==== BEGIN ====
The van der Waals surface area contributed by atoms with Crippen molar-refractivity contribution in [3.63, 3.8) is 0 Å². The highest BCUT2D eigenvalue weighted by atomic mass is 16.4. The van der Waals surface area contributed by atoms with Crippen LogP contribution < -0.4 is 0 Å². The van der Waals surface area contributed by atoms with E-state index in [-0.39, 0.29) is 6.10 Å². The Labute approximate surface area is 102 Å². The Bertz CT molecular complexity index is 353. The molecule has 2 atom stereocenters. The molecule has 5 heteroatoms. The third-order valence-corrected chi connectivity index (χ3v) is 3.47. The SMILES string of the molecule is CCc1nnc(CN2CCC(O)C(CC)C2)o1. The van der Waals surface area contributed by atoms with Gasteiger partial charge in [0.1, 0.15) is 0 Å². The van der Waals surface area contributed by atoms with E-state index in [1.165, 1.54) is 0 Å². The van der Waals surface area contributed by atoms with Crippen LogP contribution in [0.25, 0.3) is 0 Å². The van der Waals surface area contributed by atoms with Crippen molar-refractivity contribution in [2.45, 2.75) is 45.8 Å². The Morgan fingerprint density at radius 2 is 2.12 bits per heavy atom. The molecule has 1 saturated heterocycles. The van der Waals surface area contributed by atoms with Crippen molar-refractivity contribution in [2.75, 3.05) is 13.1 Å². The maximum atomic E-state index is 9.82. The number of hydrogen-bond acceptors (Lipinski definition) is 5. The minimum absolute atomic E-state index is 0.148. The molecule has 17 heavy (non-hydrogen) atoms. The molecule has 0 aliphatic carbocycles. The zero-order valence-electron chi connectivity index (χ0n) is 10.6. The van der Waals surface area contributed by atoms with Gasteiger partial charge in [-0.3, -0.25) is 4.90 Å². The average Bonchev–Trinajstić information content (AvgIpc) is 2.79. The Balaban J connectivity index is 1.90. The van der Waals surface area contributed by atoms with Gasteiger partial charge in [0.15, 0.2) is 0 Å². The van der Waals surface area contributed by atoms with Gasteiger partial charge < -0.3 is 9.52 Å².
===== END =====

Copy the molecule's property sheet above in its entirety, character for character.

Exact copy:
The van der Waals surface area contributed by atoms with Crippen molar-refractivity contribution in [3.63, 3.8) is 0 Å². The highest BCUT2D eigenvalue weighted by atomic mass is 16.4. The van der Waals surface area contributed by atoms with Crippen LogP contribution < -0.4 is 0 Å². The van der Waals surface area contributed by atoms with E-state index in [-0.39, 0.29) is 6.10 Å². The Labute approximate surface area is 102 Å². The Bertz CT molecular complexity index is 353. The molecule has 2 atom stereocenters. The molecule has 5 heteroatoms. The third-order valence-corrected chi connectivity index (χ3v) is 3.47. The SMILES string of the molecule is CCc1nnc(CN2CCC(O)C(CC)C2)o1. The van der Waals surface area contributed by atoms with Gasteiger partial charge in [0.1, 0.15) is 0 Å². The van der Waals surface area contributed by atoms with E-state index in [1.165, 1.54) is 0 Å². The van der Waals surface area contributed by atoms with Crippen LogP contribution in [0.25, 0.3) is 0 Å². The van der Waals surface area contributed by atoms with Crippen molar-refractivity contribution in [2.45, 2.75) is 45.8 Å². The Morgan fingerprint density at radius 2 is 2.12 bits per heavy atom. The molecule has 1 saturated heterocycles. The van der Waals surface area contributed by atoms with Crippen molar-refractivity contribution in [2.75, 3.05) is 13.1 Å². The maximum atomic E-state index is 9.82. The number of hydrogen-bond acceptors (Lipinski definition) is 5. The minimum absolute atomic E-state index is 0.148. The molecule has 17 heavy (non-hydrogen) atoms. The molecule has 0 aliphatic carbocycles. The zero-order valence-electron chi connectivity index (χ0n) is 10.6. The van der Waals surface area contributed by atoms with Gasteiger partial charge in [-0.3, -0.25) is 4.90 Å². The average Bonchev–Trinajstić information content (AvgIpc) is 2.79. The Balaban J connectivity index is 1.90. The van der Waals surface area contributed by atoms with Gasteiger partial charge in [0.15, 0.2) is 0 Å². The van der Waals surface area contributed by atoms with Gasteiger partial charge < -0.3 is 9.52 Å².